Kevin King, CB, Washington
Weight: 200 pounds
2016: 44 TKL, 13 PD, 2 INT
2015: 39 TKL, 5 PD, 3 INT, 1 FF
2014: 64 TKL, 3 PD, 1 INT, 1 FF
2013: 17 TKL, 1 PD
40-yard dash: 4.43 seconds
Bench press: 11 reps
Vertical jump: 39.5 inches
3-done drill: 6.56 seconds
20-yard shuttle: 3.89 seconds
40-yard shuttle: 11.14 seconds
There may not be a more impressive athlete and physical specimen among cornerbacks in the 2017 NFL Draft than Kevin King. At 6-foot-3, 200 pounds with 32-inch arms, King is long and tall, and with 4.4 speed and the top times at the position in both the three-cone drill and 20-yard shuttle, he has the quickness, balance and agility to turn and run.
But wait, there's more. King is an aggressive run defender, frequently barreling into the backfield with no regard for his own body and getting in on tackles downfield. He's intelligent, earning an Academic All-Pac-12 honorable mention last season; experienced, starting 34 games over three seasons for the Huskies; and versatile, too, having lined up outside, in the slot and at safety.
It's no wonder King is flying up boards as the draft approaches. He's built like the modern-day cornerback prototype -- perhaps a bit lean, but that's almost to be expected at his age. King needs to work on his tackling form, as he often plays out of control, but he's not afraid to throw his body around or get physical with receivers in coverage.
With an array of tools and impressive tape, King's combine performance should've put scouts at ease about his ability to play corner at the next level. While there's no real consensus about where he'll land in the draft, No. 14 might not be out of the question.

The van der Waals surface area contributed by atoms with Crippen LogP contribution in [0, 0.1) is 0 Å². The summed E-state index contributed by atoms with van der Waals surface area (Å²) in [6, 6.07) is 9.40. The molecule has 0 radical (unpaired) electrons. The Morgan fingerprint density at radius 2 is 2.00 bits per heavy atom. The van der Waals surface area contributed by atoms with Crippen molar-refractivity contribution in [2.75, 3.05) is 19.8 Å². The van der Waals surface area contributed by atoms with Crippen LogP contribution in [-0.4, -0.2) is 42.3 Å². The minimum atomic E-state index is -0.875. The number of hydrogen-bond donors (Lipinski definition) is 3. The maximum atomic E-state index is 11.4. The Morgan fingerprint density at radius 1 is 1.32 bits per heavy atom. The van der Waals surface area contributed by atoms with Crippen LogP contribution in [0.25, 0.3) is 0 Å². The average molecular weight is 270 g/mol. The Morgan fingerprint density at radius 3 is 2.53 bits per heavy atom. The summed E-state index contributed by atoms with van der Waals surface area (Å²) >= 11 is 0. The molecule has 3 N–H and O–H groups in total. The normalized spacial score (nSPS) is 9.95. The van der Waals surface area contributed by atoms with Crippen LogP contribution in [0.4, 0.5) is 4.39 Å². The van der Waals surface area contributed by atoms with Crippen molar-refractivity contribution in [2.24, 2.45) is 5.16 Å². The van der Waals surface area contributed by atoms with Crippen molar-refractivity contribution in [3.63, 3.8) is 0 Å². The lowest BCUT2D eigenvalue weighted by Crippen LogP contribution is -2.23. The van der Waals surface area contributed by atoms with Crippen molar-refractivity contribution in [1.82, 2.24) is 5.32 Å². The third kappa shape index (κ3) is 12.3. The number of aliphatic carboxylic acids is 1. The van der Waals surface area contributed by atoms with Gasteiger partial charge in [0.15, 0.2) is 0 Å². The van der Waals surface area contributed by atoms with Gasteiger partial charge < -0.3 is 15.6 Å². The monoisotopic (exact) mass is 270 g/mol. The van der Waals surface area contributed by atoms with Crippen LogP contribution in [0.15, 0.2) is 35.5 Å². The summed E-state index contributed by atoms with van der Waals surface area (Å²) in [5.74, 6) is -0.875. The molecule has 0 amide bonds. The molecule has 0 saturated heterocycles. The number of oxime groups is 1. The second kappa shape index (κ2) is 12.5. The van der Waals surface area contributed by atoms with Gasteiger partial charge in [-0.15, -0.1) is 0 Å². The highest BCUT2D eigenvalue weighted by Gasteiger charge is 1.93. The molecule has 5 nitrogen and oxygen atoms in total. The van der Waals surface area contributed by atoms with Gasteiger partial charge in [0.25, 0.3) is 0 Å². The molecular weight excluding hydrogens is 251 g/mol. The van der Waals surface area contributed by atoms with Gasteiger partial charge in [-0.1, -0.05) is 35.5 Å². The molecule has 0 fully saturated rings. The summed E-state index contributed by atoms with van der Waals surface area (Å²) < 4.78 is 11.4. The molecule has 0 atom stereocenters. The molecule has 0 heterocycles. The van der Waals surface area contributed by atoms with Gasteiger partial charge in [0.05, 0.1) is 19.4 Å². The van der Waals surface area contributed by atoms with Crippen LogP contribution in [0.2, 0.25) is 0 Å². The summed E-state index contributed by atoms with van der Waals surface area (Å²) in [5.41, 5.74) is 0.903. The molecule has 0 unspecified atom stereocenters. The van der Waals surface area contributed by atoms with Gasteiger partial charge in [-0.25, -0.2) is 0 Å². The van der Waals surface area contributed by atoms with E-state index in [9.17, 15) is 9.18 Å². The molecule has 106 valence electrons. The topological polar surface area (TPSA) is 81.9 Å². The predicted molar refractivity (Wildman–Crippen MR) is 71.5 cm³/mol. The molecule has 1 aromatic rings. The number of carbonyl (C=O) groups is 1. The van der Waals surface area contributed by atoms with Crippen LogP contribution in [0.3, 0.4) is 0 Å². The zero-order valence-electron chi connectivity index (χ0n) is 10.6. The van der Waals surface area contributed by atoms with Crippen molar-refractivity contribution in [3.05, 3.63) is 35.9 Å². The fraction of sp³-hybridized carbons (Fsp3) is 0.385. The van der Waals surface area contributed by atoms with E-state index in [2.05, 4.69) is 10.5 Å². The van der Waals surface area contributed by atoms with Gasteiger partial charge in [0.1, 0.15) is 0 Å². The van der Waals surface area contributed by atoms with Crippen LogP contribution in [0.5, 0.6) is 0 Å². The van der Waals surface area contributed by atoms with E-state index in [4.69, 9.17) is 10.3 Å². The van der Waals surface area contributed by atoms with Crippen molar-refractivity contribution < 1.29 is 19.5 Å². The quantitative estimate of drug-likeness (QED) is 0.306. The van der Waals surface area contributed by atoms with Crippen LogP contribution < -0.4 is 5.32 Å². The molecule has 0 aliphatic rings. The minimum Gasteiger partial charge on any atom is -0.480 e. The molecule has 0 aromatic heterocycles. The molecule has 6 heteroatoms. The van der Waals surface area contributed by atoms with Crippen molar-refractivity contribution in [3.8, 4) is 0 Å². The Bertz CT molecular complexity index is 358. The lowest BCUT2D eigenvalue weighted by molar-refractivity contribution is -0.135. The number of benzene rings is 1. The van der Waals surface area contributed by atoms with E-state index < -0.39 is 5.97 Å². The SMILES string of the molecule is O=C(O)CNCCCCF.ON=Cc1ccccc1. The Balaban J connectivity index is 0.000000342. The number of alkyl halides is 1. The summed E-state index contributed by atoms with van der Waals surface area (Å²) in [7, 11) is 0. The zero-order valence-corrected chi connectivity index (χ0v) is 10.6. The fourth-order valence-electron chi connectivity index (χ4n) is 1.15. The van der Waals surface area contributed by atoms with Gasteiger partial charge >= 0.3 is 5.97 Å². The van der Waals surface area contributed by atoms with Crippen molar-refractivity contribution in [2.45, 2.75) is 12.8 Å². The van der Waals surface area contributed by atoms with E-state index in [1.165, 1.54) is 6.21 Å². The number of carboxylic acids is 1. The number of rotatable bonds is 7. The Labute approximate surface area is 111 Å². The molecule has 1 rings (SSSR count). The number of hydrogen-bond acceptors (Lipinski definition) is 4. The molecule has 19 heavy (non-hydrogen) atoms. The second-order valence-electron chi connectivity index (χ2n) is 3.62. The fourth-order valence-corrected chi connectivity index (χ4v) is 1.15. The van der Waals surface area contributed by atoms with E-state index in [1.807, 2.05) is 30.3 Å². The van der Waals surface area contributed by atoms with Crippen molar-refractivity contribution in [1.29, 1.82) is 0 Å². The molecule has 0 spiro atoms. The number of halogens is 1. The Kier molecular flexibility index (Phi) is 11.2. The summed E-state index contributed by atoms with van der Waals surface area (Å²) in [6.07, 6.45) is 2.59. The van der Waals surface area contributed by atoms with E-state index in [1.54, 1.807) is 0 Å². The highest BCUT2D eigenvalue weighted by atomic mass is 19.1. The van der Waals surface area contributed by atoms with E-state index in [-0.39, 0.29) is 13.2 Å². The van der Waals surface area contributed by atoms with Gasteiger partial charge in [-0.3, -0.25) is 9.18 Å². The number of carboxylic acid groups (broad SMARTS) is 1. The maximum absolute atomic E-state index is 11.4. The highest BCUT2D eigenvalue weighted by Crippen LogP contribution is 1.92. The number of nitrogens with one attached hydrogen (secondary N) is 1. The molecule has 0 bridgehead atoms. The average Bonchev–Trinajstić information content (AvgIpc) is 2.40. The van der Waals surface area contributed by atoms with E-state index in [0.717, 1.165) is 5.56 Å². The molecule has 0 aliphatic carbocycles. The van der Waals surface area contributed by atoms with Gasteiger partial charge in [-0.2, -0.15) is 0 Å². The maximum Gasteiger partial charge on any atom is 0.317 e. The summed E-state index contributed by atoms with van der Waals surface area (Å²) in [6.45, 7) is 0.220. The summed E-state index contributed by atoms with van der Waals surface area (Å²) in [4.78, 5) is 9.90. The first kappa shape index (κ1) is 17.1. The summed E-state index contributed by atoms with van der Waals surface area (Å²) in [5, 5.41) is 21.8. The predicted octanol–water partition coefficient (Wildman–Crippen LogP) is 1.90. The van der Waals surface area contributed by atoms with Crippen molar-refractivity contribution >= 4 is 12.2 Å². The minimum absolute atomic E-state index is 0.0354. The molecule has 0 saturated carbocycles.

Although, while numerous NFL teams have tried copying the Seattle Seahawks model of placing towering cornerbacks on the perimeters, it's not something Eagles defensive coordinator Jim Schwartz has much experience with himself. Whether with the Titans, Lions or Bills, Schwartz has largely coached your garden variety 6-foot-or-less corners, and almost seems to prefer the compact model.
There's an excellent chance that this is purely coincidence. Taller corners have mostly come in vogue in the past five years, since the Seahawks won the Super Bowl with a secondary full of roving 6-3 giants. It doesn’t necessarily mean anything, either, as when Schwartz's Lions had the chance to sign 6-1 Rashean Mathis in 2013, they did, and he started for three seasons until his retirement.
Schwartz was also quick to bury 6-1 Eric Rowe on the depth chart upon joining the Eagles last year, in favor of 5-10 Leodis McKelvin (since released), 5-10 Ron Brooks (relegated to the slot) and 6-0 Jalen Mills (a seventh-round pick). Of course, with 6-1 Nolan Carroll getting the starting job across from McKelvin, it’s difficult to say these decisions represent a philosophy or aversion to tall people.
While perhaps more of a curiosity than a concern with fit, a 6-3 corner would be a first for Schwartz. Then again, King is aggressive around the line of scrimmage and competitive in coverage down the field -- two vital traits for a cornerback in Schwartz's defense.
How relevant height actually is to Schwartz remains to be seen. Yet, the Eagles appear to have taken some interest in King, as he was brought in for an official pre-draft visit. Then again, King also might be a prospect of intrigue for the Eagles in the second round, not necessarily at No. 14.
Other Eagles draft targets at No. 14:
Tennessee DE Derek Barnett
Michigan DE Taco Charlton
Ohio State CB Gareon Conley
Florida State RB Dalvin Cook
Western Michigan WR Corey Davis
Alabama LB Reuben Foster
LSU RB Leonard Fournette
Alabama TE O.J. Howard
Alabama CB Marlon Humphrey
Washington CB Kevin King
Stanford RB Christian McCaffrey
Michigan State DT Malik McDowell
UCLA DE Takkarist McKinley
Wisconsin OT Ryan Ramczyk
Washington WR John Ross
LSU CB Tre'Davious White
Clemson WR Mike Williams